Time for Congress to either authorize Obama to lead us into a new Middle East war or direct him to keep America out of what is Syria's civil war.
Before we slide into another war, let the country be consulted first.
Pat Buchanan is the author of “Suicide of a Superpower: Will America Survive to 2025?”
Show commenting policy
TribLive commenting policy
You are solely responsible for your comments and by using TribLive.com you agree to our Terms of Service.
We moderate comments. Our goal is to provide substantive commentary for a general readership. By screening submissions, we provide a space where readers can share intelligent and informed commentary that enhances the quality of our news and information.
While most comments will be posted if they are on-topic and not abusive, moderating decisions are subjective. We will make them as carefully and consistently as we can. Because of the volume of reader comments, we cannot review individual moderation decisions with readers.
We value thoughtful comments representing a range of views that make their point quickly and politely. We make an effort to protect discussions from repeated comments either by the same reader or different readers.
We follow the same standards for taste as the daily newspaper. A few things we won't tolerate: personal attacks, obscenity, vulgarity, profanity (including expletives and letters followed by dashes), commercial promotion, impersonations, incoherence, proselytizing and SHOUTING. Don't include URLs to Web sites.
We do not edit comments. They are either approved or deleted. We reserve the right to edit a comment that is quoted or excerpted in an article. In this case, we may fix spelling and punctuation.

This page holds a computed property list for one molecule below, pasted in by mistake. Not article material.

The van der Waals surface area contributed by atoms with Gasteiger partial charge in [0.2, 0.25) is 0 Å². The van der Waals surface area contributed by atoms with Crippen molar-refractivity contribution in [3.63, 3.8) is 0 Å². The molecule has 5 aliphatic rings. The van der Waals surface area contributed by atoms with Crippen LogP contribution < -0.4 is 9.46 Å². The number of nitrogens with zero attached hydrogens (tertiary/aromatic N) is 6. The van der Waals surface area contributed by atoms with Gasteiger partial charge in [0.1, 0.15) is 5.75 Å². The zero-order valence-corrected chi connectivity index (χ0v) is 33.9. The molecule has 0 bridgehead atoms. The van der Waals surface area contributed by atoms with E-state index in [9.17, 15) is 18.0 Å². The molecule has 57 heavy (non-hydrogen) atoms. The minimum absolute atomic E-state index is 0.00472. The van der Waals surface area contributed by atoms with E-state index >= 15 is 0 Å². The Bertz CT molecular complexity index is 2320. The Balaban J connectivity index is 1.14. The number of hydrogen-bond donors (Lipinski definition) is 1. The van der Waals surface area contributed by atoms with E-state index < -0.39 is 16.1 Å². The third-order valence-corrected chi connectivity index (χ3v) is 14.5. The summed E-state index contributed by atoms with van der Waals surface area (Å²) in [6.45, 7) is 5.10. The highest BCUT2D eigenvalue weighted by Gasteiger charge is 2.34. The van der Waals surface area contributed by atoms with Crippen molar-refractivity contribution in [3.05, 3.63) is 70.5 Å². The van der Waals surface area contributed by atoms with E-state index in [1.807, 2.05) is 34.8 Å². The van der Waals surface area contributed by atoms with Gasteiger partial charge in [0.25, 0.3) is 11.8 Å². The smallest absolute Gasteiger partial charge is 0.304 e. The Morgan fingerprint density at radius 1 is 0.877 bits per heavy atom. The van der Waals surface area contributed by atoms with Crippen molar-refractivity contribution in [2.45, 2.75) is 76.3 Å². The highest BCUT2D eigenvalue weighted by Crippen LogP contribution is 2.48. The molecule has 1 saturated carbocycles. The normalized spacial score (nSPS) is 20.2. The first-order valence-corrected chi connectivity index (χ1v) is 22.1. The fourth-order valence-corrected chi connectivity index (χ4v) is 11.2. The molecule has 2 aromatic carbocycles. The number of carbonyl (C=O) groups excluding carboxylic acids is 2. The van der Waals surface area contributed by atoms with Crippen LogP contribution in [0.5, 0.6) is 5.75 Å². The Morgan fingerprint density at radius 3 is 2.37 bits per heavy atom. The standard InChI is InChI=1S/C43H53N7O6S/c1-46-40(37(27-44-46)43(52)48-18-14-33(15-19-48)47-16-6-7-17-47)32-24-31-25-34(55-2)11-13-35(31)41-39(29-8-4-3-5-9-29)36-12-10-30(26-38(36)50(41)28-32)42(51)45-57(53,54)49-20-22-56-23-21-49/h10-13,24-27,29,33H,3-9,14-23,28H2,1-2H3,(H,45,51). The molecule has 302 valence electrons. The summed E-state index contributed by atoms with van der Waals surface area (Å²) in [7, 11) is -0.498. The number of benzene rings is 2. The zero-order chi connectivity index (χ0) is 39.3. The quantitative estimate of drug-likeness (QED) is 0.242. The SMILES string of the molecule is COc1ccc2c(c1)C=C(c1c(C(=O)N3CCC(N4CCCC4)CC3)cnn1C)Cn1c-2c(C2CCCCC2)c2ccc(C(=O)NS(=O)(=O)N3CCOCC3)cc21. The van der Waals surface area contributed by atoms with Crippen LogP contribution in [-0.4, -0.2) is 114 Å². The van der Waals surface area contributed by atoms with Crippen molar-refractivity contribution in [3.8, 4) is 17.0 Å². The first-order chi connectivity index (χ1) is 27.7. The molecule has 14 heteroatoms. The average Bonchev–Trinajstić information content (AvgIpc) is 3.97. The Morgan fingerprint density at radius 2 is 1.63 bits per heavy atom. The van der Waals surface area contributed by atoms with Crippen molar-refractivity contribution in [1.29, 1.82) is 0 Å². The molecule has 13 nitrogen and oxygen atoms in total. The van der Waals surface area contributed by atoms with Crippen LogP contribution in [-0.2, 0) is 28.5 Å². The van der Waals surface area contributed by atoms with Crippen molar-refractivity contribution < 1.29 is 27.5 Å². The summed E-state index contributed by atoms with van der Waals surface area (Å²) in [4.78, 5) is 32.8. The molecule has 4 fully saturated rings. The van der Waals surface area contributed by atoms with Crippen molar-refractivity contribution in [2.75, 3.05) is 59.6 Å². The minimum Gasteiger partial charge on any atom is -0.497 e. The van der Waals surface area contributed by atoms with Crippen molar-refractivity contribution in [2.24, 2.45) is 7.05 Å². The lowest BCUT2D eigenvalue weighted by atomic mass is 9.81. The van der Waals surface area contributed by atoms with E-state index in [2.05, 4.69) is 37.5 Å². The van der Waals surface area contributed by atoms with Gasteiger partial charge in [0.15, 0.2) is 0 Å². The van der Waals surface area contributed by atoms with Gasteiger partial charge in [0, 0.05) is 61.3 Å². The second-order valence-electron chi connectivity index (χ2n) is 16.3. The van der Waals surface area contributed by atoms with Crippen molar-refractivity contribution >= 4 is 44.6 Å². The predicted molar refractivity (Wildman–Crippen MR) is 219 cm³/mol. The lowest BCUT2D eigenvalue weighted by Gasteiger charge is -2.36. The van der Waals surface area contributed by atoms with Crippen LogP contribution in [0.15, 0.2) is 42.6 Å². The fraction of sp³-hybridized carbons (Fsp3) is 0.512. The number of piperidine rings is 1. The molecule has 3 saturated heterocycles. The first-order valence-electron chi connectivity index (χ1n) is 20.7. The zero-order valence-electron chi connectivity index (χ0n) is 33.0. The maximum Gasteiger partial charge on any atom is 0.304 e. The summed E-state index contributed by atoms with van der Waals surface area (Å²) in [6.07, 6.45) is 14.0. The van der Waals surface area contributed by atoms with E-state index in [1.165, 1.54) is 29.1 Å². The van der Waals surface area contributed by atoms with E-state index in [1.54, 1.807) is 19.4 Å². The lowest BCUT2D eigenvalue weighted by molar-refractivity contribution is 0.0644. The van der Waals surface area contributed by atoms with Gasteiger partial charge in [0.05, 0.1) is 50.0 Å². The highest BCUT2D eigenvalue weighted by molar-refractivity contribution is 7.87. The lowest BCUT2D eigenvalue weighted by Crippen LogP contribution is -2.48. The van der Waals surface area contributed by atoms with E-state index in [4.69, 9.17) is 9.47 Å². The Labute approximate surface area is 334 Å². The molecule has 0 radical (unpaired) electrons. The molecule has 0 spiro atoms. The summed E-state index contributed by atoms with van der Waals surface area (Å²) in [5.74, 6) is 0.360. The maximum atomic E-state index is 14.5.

We welcome strong opinions and criticism of our work, but we don't want comments to become bogged down with discussions of our policies and we will moderate accordingly.
We appreciate it when readers and people quoted in articles or blog posts point out errors of fact or emphasis and will investigate all assertions. But these suggestions should be sent via e-mail. To avoid distracting other readers, we won't publish comments that suggest a correction. Instead, corrections will be made in a blog post or in an article.
- Steelers notebook: Tomlin mum on Bryant suspension
- Big plays cost Steelers defense in 43-19 preseason loss at Bills
- Rossi: Beleaguered Steelers need MVP from Big Ben
- QB Vick hits ground running in debut
- Happ’s strong start, Ramirez’s homer pace Pirates past Rockies
- Pitt’s cancer institute marks 30 years with eye toward future
- Patience serves as virtue amid pitching prospect Glasnow’s quest for majors
- Port Authority’s plan for car-free communities slow to bear fruit
- Butler organization seeks answers for unexplained phenomena
- Unlike during his time at Florida, Ohio State’s Meyer learning to enjoy his success
- Starting 9: Pirates place renewed emphasis on nabbing base-stealers